URENCO is an international supplier of enrichment services and fuel cycle products with its head office based close to London, UK. With plants in Germany, the Netherlands, the UK and in the US, it operates in a pivotal area of the nuclear fuel supply chain which enables the sustainable generation of electricity for consumers around the world. Using centrifuge technology designed and developed by URENCO, the URENCO Group provides safe, cost-effective and reliable uranium enrichment services for civil nuclear power generation within a framework of high environmental, social and corporate responsibility standards. For more information, please visit www.urenco.com

About Bruce Power
Formed in 2001, Bruce Power is an electricity company based in Bruce County, Ontario. We are powered by our people. Our 4,200 employees are the foundation of our accomplishments and are proud of the role they play in safely delivering clean, reliable, low-cost nuclear power to families and businesses across the province. Bruce Power has worked hard to build strong roots in Ontario and is committed to protecting the environment and supporting the communities in which we live. Learn more at www.brucepower.com and follow us on Facebook, Twitter, LinkedIn, Instagram and YouTube.

About AMEC NSS Limited
AMEC NSS Limited has more than 35 years of experience in providing technical, analytical, licensing, regulatory, project management and engineering design services to nuclear utilities and licensees in Canada and around the world. From its origins as the Nuclear Safety Analysis Division within Ontario Hydro, the nuclear business in Canada employs over 500 staff, in addition to affiliates in the US and Romania, with extensive experience in the design, maintenance, operation and analysis of nuclear and conventional steam cycle power plants in the Canadian and international nuclear industry. Operating in a project-driven regime, AMEC NSS has performed a wide variety of projects for over 50 global clients, and has annual revenues in excess of $100 million.


U-Battery agrees Memorandum of Cooperation with JAEA
19 May

U-Battery is pleased to announce that on 18 May 2017, a Memorandum of Cooperation was agreed with the Japan Atomic Energy Agency (JAEA) in the field of High Temperature Gas-cooled Reactor (HTGR) technologies including design, materials and safety evaluation.

Steve Threlfall, General Manager, U-Battery comments:

“U-Battery is delighted to be collaborating with the JAEA. Both U-Battery and the JAEA recognise the importance of international cooperation and we’re looking forward to working together to further develop U-Battery’s potential to support energy intensive industries and remote communities .”

The agreement is especially timely as the JAEA has also recently started cooperation with the National Centre for Nuclear Research (NCBJ) in Poland. In May 2016, an agreement was reached between U-Battery and NCBJ to proceed with the deployment of U-Battery and, in the event that the NCBJ introduces a demonstration HTGR from URENCO, the Japanese HTGR technologies are expected to be used in the demonstration reactor.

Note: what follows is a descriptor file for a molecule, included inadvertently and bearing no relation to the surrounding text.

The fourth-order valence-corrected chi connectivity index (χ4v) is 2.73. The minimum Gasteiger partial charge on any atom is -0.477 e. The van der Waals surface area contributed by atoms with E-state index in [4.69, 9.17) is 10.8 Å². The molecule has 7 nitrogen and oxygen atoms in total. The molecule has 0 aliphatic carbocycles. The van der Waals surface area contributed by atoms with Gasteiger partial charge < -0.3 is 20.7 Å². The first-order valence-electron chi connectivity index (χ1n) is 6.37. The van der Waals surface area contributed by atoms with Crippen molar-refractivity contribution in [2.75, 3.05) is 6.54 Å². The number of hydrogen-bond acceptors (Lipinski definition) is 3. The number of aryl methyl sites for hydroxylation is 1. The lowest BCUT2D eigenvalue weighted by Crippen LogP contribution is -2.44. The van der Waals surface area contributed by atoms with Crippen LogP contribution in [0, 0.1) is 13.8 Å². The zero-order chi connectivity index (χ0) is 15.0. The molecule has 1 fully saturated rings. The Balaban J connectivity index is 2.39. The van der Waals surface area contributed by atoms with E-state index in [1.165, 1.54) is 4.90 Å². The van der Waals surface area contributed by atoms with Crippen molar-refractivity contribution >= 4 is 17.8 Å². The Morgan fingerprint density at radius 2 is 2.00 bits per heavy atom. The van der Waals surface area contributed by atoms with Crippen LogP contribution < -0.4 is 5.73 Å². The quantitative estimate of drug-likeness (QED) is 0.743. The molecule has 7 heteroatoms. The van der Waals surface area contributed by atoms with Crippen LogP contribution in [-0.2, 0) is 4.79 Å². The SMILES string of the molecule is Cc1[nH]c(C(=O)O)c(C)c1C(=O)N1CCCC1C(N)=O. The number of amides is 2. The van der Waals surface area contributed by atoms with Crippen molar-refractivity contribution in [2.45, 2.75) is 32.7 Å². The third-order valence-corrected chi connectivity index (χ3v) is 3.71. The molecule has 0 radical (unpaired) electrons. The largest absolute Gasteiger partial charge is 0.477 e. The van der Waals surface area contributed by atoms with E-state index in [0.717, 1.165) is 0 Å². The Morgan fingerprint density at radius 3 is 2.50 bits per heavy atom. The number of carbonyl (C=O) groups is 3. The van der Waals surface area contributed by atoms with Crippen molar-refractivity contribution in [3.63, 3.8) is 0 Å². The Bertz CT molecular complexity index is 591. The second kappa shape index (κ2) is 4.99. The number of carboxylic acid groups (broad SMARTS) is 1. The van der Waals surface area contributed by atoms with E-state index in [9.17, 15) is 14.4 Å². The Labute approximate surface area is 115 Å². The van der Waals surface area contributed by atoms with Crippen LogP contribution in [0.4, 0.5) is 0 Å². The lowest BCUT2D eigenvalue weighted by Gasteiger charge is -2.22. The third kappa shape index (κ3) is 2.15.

Kazuhiko Kunitomi, Director General, JAEA comments:

“We realise the importance of our collaboration with U-Battery and also the NCBJ to facilitate domestic R&D for early practical realisation of HTGRs. It is important to us that we are able to contribute in the development of commercially viable reactor technologies which could be used for new applications.”

U-Battery is a high temperature gas micro modular nuclear reactor which will be able to produce local power and heat for a range of energy needs. It is being developed by URENCO, Amec Foster Wheeler, Laing O’Rourke and Cammell Laird.


U-Battery exhibits at Nuclear Industry Forum, London
17 May

From 15-16 May, U-Battery exhibited at the Nuclear Industry Forum in London, UK. For the eleventh year, the Forum bought together key figures in the nuclear industry and provided an opportunity for delegates to share updates and learn about developments upcoming in the industry over the next year.

Steve Threlfall, General Manager, U-Battery, contributed to one of the Vendors’ Panels titled, ‘Delivering innovation for the UK’s nuclear needs’, which considered the benefits of SMRs and how the UK is preparing to build a successful SMR industry.

Steve Threlfall comments:

“This is the first time U-Battery has exhibited at the Nuclear Industry Forum and it was a great opportunity for us to engage with colleagues in the nuclear industry.

“The Vendors’ Panel provided U-Battery, along with other modular reactor developers, a forum to discuss how all sizes of nuclear reactors are key to meeting the world’s low-emission energy needs. Different technologies offer different business propositions in terms of investment cost, maturity of design and complexity. The UK is in a good position to contribute significantly to the micro and small nuclear reactor market worldwide”

U-Battery is a high temperature gas micro modular nuclear reactor which will be able to produce local power and heat for a range of energy needs. It is being developed by URENCO, Amec Foster Wheeler, Laing O’Rourke and Cammell Laird.